.NET Framework - How easy is it to learn VB compared to C#?

Asked By Andy B on 29-May-08 12:09 AM
How hard/easy is it to use/learn VB compared to c#?

DavidAnto replied on 29-May-08 01:45 AM
It's harder to learn VB well.
This is due to the fact that VB offers more ways of doing most things.
Setting the return value for a function - 2 ways (C# has 1 way)
Wiring events to methods - 2 ways (C# has 1 way)
String manipulation - 2 ways (VB 'legacy' functions vs .NET methods)
Exception handling vs unstructured error handling (C# has 1 way)

These are just examples - I could list a few dozen areas where VB offers
multiple alternatives, sometimes based on a need to maintain legacy code.

VB also has a few features not available in C# (such as XML literals and
optional parameters), but C# also has some features not available in VB
(unsafe code, anonymous methods, and iterators), so these kind of wash out.
C++ to C#
C++ to VB
C++ to Java
VB to Java
Java to VB & C#
Instant C#: VB to C#
Instant VB: C# to VB
Instant C++: VB, C#, or Java to C++/CLI
Armin Zingler replied on 29-May-08 04:16 AM
VB is a higher level language.


Cor Ligthert [MVP] replied on 29-May-08 07:10 AM

Depends on what you want to learn

Programming: use C# as it is more strict with everything and does not
automaticly change your typing mistakes,

Learn to use a language to be productive: use VB as it does things that are
time spending to do with C# in many cases in a more easy way.

Just my opinion.

rowe_newsgroups replied on 30-May-08 05:13 AM
On May 29, 7:10 am, "Cor Ligthert [MVP]" <notmyfirstn...@planet.nl>

I agree, C# is much more strict in the way it enforces rules. I would
say it would be very beneficial for new programmers to use C# and get
a hold on how things should work and prevent many "stupid" mistakes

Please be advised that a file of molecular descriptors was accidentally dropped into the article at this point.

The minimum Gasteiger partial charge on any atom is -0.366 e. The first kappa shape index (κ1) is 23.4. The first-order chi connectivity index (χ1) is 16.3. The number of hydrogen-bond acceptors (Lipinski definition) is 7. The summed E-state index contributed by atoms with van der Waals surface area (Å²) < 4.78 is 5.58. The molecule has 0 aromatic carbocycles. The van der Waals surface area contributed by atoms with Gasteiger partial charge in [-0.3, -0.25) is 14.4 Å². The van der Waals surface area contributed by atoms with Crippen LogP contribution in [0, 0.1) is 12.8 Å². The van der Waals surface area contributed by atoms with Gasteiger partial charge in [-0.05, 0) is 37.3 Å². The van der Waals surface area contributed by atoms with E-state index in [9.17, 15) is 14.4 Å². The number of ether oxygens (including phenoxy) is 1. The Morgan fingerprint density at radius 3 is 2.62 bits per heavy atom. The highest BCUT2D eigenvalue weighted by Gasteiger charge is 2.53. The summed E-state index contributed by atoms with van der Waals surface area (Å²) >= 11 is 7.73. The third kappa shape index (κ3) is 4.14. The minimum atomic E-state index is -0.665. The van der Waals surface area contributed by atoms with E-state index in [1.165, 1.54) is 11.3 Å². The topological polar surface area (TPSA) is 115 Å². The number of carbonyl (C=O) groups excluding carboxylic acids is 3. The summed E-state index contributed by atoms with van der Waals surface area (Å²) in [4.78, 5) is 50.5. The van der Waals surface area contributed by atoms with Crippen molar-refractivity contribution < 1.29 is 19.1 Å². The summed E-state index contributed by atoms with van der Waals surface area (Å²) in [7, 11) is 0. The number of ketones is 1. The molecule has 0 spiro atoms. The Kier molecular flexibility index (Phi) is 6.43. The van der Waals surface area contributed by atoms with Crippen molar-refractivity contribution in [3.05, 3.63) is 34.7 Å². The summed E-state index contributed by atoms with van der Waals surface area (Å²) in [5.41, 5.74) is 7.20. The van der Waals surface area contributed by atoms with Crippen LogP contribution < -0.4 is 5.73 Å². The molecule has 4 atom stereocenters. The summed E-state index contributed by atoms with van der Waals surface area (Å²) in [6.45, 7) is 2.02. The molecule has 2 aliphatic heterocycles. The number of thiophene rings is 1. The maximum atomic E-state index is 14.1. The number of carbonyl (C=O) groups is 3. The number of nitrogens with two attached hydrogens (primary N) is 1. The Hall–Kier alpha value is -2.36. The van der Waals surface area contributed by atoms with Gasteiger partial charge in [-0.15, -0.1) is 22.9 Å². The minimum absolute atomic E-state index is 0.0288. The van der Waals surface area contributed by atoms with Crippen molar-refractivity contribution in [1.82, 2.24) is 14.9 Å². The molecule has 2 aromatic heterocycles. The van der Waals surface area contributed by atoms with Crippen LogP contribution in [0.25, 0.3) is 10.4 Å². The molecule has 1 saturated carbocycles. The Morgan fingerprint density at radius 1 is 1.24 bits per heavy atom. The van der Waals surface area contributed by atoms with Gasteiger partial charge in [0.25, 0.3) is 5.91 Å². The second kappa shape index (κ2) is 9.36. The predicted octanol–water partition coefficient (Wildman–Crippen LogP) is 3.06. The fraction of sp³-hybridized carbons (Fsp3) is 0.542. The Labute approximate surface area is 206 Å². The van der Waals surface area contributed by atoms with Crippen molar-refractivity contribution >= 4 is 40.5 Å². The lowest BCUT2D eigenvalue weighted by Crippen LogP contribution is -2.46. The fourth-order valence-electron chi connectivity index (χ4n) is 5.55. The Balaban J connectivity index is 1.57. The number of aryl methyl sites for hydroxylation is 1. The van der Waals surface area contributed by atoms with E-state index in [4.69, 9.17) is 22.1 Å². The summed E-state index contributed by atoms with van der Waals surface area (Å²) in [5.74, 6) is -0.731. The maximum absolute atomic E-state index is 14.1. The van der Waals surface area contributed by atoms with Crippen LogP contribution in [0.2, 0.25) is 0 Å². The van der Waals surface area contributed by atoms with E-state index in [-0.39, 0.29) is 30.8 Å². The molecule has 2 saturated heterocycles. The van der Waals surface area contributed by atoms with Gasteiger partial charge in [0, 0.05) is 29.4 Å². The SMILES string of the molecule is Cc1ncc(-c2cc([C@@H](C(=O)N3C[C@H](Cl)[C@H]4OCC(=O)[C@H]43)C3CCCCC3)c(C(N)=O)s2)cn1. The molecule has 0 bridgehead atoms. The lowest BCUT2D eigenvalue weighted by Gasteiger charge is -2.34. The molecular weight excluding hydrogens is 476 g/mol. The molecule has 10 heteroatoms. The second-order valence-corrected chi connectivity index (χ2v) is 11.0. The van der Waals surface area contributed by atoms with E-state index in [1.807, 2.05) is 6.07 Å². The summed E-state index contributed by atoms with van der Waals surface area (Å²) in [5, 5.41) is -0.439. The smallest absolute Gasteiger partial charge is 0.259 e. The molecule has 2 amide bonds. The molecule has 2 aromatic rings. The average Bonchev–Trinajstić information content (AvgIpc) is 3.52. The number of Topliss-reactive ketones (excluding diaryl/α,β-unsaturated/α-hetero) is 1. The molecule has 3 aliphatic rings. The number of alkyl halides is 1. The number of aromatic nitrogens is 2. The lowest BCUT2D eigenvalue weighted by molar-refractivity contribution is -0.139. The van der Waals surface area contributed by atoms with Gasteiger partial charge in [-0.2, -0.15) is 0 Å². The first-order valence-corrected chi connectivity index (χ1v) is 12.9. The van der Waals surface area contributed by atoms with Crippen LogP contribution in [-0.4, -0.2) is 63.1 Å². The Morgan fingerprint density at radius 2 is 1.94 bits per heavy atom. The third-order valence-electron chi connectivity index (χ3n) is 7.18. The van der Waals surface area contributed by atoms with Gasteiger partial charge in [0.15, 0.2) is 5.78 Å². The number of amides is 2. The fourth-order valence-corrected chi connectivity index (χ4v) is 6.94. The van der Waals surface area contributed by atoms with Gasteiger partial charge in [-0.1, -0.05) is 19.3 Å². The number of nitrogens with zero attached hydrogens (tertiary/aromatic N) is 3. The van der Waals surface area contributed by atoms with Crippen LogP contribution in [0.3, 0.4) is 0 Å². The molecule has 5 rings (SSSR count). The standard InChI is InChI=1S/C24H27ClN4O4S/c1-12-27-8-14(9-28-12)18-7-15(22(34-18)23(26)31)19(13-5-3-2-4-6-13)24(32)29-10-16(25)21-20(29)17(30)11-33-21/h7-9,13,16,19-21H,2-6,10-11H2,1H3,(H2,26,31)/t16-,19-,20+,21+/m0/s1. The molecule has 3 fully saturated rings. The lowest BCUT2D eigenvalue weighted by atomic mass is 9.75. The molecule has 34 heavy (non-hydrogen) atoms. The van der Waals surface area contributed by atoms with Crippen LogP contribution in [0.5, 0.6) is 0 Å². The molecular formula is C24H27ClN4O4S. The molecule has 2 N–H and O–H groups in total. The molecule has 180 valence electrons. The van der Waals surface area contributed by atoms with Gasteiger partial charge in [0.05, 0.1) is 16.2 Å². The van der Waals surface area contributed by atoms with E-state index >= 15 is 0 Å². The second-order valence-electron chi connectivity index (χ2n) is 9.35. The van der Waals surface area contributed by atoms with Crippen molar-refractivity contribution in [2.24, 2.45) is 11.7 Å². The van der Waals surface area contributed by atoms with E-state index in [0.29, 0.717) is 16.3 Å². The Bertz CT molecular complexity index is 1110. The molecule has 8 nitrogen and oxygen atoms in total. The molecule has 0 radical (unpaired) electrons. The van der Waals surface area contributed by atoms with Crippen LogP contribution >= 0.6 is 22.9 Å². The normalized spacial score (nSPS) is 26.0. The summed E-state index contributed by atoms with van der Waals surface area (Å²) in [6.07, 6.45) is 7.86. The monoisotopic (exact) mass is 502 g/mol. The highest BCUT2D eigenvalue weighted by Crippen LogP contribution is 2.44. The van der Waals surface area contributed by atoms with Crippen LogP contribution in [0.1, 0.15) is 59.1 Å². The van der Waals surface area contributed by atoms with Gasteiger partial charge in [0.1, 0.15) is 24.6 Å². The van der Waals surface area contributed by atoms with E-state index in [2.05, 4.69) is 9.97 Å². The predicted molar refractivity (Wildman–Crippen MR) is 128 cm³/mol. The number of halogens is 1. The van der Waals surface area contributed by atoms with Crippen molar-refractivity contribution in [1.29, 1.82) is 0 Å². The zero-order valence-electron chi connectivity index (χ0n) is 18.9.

(like implicitly returning value types and dumb casting errors).
However, once you have a firm grasp on how to program, I feel VB
(especially in VS 2008's IDE) makes it much, much easier to crank out
code. It just seems to flow better and is much more natural to write.


Seth Rowe [MVP]
Andy B replied on 29-May-08 07:25 AM
What should you base the choice of what one to use off of? It's hard for me
since I know a lot of c# but VB looks like plain old english sentence
fragments to me and seems like it would be easier to understand than c#.
Andy B replied on 29-May-08 07:32 AM
I think I might give it a try and see how it turns out. Looks like I will be
around for a little while ...:)
Tom Shelton replied on 29-May-08 10:22 AM
I disagree.  I think since vs2005, the C# editor is much more friendly.
Even the autoimplement stuff seems to be a little bit nicer in C#.

That's my opinion of course...  The guy that LIKES case sensitivity.

Tom Shelton
cfps.Christian replied on 30-May-08 05:13 AM
Speaking as someone who knows both fairly well and has worked in both
a VB and C# environment I can say this.  VB is generally easier to
learn, the syntax is fluid for someone that doesn't want to learn a
lot of technical terms.  On the other hand C# isn't necessarily hard
to learn, but it's strictness forces you to write stronger code.  In
all reality if you code VB without using the built in functions and
with Option Strict on you'll be able to move between the two rather
Patrice replied on 29-May-08 10:34 AM
It's hard to tell as for example it depends on what you already know and as
personal preferences comes also in play...

IMO your best bet is just to start both and pick the one you prefer. The